20 May, 2008

Happy Hour Discurso

Today's opining on the public discourse.

The Party of Ridiculous Statements strikes again:

There’s been talk for years that many Bush supporters believe he was literally chosen by God to be president. We don’t hear as much about this lately — God wanted a U.S. president who would screw up everything he touches? — but the notion of divine intervention on behalf of Republicans has been a relatively common sentiment in far-right circles for quite a while.

That said, direct comparisons between Republican candidates and Jesus are still rather unusual. (via mcjoan)

Georgia Republican Party chairwoman Sue Everhart said Saturday that the party’s presumed presidential nominee has a lot in common with Jesus Christ.

“John McCain is kind of like Jesus Christ on the cross,” Everhart said as she began the second day of the state GOP convention. “He never denounced God, either.”

Everhart was praising McCain for never denouncing the United States while he was being tortured as a prisoner of war in Vietnam.

“I’m not trying to compare John McCain to Jesus Christ, I’m looking at the pain that was there,” she said.

Right, of course. She’s not “trying to compare” McCain to Jesus, she’s just says he’s “kind of like Jesus.” The distinction is obvious. And sacrilegious.

Let's have an English lesson, shall we? If you say something's "kind of like" something else, you're comparing the two. For instance, if I said, "Oranges are kind of like apples - they're both fruit," I've just compared apples and oranges, now, haven't I? These people not only need a course in Reality 101, apparently they need remedial English lessons as well.

Speaking of the terminally reality challenged, Faux News thinks it can give lessons in journalism:

This might be one of the greatest Fox News items of all time.

Last night, Karl Rove appeared on Fox News’s “The O’Reilly Factor” to discuss President Bush’s interview with NBC and accusations that the network distorted Bush’s comments. Rove and guest host Laura Ingraham quickly attacked NBC’s ethics:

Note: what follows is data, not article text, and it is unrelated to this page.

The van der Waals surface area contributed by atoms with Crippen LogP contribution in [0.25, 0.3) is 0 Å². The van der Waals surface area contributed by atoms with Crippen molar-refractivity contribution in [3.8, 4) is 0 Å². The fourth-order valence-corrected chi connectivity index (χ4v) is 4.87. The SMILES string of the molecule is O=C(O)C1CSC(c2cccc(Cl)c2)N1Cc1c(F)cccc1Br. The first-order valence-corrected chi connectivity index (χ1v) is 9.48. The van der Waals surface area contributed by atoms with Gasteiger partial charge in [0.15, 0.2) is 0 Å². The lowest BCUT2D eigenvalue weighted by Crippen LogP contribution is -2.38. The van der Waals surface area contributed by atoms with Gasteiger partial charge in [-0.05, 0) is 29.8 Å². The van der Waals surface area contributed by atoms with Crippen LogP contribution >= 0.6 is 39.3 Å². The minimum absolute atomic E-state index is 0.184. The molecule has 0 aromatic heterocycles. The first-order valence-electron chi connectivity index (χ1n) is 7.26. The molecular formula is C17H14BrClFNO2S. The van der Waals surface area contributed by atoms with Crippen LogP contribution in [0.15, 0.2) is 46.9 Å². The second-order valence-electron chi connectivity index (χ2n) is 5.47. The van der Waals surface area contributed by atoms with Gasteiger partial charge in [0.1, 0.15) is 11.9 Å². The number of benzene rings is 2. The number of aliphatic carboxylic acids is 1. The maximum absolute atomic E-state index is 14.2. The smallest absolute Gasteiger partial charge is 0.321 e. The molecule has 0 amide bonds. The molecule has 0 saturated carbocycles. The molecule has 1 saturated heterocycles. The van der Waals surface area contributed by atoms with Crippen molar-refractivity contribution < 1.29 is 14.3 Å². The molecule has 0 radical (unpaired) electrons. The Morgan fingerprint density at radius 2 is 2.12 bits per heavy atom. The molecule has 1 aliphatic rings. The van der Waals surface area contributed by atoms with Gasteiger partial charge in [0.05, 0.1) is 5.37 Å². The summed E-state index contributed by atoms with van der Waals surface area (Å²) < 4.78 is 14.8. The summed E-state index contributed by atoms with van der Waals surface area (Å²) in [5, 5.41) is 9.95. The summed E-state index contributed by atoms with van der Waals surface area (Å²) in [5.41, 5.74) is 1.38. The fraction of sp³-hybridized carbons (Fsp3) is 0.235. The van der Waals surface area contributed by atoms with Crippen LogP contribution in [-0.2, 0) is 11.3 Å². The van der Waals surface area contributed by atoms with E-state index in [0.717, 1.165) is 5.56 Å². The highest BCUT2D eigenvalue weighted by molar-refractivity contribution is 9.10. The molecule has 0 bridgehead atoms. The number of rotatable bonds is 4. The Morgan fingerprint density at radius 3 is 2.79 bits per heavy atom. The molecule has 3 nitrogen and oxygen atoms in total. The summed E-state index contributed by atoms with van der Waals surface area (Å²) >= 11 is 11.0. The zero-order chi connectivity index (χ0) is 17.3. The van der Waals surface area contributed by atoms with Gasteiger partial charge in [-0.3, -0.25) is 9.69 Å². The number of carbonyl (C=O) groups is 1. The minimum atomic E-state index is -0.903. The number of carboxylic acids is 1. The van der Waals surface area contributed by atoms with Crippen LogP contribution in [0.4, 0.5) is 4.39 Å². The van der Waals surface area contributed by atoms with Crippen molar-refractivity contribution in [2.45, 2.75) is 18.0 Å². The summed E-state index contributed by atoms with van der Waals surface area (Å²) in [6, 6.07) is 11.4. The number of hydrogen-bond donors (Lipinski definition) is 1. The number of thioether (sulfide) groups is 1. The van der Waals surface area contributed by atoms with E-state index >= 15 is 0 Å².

INGRAHAM: Yes, well, Karl, this follows on, you know, on
primary nights, big nights, when you’re with Brit and everybody here. Over at NBC, they have a couple of their, you know, commentator types Matthews and the like, sitting next to Tom Brokaw and Brian Williams. I mean, there is no
line between news and commentary. It’s all blurred.

Rove added that the “journalistic standards of MSNBC, which are really no standards at all,” are now “creep[ing] into NBC.”

Now, on the substance, we’ve already talked about how foolish the charges against NBC are. The report did not distort Bush’s comments, and this manufactured outrage is pretty weak tea.

But more importantly, it’s genuinely comical to hear Fox News personalities accuse anyone of blurring the line “between news and commentary.” That is, after all, the reason Fox News exists.

I mean, really. Consider the context on this one — Laura Ingraham (prominent Republican media personality) was talking to Karl Rove (prominent Republican consultant-turned-media-personality-turned-McCain-advisor) about another network maintaining weak journalistic standards on objectivity and neutrality. Not only were they wrong about the NBC report, but neither Ingraham nor Rove are journalists, neither are objective, neither are neutral, and neither have professional standards.

That's it. I'm now convinced that neocons and their slavering followers don't inhabit the reality we all know and sometimes love. Their brains look into some alternate dimension, where Faux News is journalism, comparing someone to Jesus isn't comparing them to Jesus, and what's really rich, they're going to win in November:

“This is going to be a better year for Republicans than people think,” Boehner spokesman Michael Steel said on Monday. “We hope to pick up seats — that’s the goal.”

If "better year for Republicans than people think" means "We won't lose everything," then yes, it might turn out well. But considering how they've fared so far this election year, all I can say is, "Good fucking luck."

1 comment:

Efrique said...

many Bush supporters believe he was literally chosen by God to be president

Coming up on Fox: Why does God hate America?